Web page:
Big thank you from

A norration that's still remembered Rambler

by Rambler 31/05/2002

IN my rambles around Colane, which straddles the townlands of Tamnyvane in County Antrim and Aghadrumglasney in Down, in other words, Aghagallon and Soldierstown, I passed over quite a few ordinary men and women, some of whom deserved notice.

Firstly, there is Anthony Lavery, nicknamed 'Anthony Duck' who took to the road with a bag on his back at an early age and lived rough until old age.

In his own words 'Just a poor man looking for a wee bit of help.'

He never slept in a bed for decades, was never hospitalised, kept himself vermin free, and never received a penny of public aid until 1948, when National assistance was introduced.

For that, he needed a fixed abode, so he got into a West Belfast hostel and signed-on as unemployed at Belfast buroo, under the name 'Anthony Lowry'.

He was illiterate and had his own way of pronouncing 'Lavery', hence the buroo registering him as Lowry!

When an Aghagallon man joined the staff he was amazed to see Anthony shuffle forward to sign by mark when the 'box-clerk' at the buroo called out 'Anthony Lowry'!

When Anthony left school over a hundred years ago, there was only the 'poor house' for those in need, or a few pence of poor law outdoor relief for the chosen few that the poor law guardians chose to relieve.

A teenager fit for work would have been told to 'get lost' if he had sought outdoor relief.

Dismantle the entire national health and social security benefit schemes of the present day, and leave the hundreds of thousands of beneficiaries to fend for themselves, to put Anthony's plight in perspective.

At the end of the nineteenth century he would have been only one beggar man of scores who had to take to the roads of this country.

John Mooney, a near neighbour of Anthony's people, was a poor law guardian.

He and his kinsman and neighbour, Henry Mooney, were the most knowledgeable men in the locality.

As long ago as 1830 John Mooney's holding was mentioned in Ordnance Survey records as a place where a very, ancient silver coin was found, so they had very deep roots.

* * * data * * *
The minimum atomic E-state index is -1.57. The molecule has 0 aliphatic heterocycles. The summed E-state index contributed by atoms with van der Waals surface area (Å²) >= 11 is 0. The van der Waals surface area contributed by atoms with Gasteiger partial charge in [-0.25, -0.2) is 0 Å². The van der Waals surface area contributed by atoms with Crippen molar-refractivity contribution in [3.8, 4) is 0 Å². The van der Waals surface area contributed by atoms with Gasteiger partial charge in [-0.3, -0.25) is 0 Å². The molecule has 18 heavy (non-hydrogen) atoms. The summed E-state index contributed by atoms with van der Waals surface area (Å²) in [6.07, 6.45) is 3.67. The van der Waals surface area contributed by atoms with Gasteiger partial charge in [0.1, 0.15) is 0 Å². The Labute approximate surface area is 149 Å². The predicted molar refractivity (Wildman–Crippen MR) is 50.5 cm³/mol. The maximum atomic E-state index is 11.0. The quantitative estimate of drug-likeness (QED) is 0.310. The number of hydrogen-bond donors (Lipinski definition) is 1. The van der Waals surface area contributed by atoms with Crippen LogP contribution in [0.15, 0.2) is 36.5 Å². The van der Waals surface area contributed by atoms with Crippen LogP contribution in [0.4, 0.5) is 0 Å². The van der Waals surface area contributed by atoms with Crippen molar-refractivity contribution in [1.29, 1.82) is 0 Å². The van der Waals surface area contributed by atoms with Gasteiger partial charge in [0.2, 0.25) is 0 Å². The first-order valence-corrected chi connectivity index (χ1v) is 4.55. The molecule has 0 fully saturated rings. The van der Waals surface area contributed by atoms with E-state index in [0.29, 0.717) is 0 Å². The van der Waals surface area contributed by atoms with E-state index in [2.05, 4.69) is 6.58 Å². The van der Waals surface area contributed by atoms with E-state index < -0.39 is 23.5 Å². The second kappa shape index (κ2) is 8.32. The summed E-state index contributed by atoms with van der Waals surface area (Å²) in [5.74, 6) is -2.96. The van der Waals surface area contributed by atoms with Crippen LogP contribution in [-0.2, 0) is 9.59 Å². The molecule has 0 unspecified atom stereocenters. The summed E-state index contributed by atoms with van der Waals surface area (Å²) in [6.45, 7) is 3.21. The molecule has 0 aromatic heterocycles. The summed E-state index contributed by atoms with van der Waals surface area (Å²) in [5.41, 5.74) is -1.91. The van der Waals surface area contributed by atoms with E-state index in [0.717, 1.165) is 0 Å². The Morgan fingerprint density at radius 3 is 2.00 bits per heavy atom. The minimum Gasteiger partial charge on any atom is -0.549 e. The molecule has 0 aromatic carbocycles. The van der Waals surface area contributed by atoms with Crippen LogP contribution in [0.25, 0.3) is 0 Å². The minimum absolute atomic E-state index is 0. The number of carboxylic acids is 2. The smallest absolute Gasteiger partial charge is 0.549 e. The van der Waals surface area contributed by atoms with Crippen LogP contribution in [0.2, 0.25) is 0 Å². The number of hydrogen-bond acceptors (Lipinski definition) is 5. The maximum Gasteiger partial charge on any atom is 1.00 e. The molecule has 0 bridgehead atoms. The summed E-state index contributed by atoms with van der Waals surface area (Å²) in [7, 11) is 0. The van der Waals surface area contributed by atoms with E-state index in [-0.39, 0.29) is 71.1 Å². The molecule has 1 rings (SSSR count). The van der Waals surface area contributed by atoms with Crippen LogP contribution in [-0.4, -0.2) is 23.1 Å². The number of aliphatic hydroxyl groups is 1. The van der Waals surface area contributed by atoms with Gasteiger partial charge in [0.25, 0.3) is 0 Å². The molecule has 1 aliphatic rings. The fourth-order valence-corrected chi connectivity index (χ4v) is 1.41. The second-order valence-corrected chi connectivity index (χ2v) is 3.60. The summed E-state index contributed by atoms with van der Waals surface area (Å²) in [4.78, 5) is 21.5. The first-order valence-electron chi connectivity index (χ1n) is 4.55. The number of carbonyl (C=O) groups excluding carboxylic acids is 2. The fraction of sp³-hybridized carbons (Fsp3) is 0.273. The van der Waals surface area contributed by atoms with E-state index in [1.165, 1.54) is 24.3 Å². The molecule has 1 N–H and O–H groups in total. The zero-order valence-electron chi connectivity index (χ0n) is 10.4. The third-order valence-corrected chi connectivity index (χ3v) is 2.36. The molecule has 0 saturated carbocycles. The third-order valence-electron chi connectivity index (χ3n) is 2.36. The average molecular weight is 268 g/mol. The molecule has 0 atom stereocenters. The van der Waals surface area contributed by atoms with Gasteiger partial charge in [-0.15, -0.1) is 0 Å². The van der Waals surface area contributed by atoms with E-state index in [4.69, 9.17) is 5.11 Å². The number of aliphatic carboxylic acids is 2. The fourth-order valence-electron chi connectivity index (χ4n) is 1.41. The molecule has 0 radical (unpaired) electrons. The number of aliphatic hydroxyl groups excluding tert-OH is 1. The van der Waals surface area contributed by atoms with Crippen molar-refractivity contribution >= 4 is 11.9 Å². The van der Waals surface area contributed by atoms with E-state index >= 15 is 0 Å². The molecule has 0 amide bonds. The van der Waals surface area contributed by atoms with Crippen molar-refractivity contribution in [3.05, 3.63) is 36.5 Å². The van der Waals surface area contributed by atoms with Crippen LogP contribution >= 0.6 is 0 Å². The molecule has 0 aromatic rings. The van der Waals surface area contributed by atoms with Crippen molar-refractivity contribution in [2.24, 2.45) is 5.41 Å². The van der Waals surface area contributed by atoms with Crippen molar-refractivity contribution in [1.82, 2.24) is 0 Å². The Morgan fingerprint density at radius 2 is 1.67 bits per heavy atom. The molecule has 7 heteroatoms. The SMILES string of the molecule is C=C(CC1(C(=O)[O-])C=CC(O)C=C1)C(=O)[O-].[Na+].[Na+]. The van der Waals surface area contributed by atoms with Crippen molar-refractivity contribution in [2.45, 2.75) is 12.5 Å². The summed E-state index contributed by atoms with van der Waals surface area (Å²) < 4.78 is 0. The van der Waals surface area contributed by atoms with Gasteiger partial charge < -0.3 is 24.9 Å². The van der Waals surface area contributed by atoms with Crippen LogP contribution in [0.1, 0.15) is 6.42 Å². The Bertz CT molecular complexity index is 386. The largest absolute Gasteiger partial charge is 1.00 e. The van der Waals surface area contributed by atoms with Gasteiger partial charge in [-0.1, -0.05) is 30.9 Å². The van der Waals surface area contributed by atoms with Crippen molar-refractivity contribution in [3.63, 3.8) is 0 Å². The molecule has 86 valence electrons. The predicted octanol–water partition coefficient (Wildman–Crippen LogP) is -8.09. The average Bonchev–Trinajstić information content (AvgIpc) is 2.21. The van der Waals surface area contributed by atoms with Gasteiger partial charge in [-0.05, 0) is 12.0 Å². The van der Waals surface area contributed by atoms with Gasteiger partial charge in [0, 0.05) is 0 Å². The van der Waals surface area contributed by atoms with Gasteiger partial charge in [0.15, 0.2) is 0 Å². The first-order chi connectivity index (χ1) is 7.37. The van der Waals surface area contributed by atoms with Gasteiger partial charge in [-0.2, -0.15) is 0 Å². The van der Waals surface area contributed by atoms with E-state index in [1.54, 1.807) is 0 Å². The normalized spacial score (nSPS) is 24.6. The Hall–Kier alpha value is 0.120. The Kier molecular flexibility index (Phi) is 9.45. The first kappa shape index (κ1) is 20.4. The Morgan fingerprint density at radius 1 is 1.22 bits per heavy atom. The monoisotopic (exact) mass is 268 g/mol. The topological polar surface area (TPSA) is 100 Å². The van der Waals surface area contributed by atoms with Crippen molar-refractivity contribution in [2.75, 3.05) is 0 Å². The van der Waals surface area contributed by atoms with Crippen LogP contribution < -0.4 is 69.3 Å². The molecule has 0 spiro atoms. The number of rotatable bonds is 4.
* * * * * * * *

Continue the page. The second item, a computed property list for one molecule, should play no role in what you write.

Another Colane resident, James O'Hara deserves mention as the man who caused a big norration.

When James was widowed he decided to marry a second time. He chose a lady from Clare, Gilford, a niece of his first wife, and bearing the same name, Margaret.

He was on in years (well-on) and when news of the wedding leaked out his neighbours organised a noisy hooley to mark his coming home. (a 'norration' was the local term.)

Suffice for me to say in this, everyman and every object capable of causing a din were assembled and a certain amount of wrecking took place until the desired objective was achieved, namely James had to shell out money to finance a trip to the 'local' for drink on the part of the mob.

The unusual caper of blocking the chimney was used as a lever, to extract money from the groom.

The date was circa 1930. The second Mrs O'Hara survived her husband by a very long time. In fact she hasn't been long dead, as she lived to near 100.

James had no family and his farm was sold years ago. But the memories of his second marriage still survive. It was the last such hooley held at Colane, now history.

P.S. The text of last week's article did not make it clear that Barney Campbell, Master Baker, actually baked the cake for the Royal Order.

Ulster Star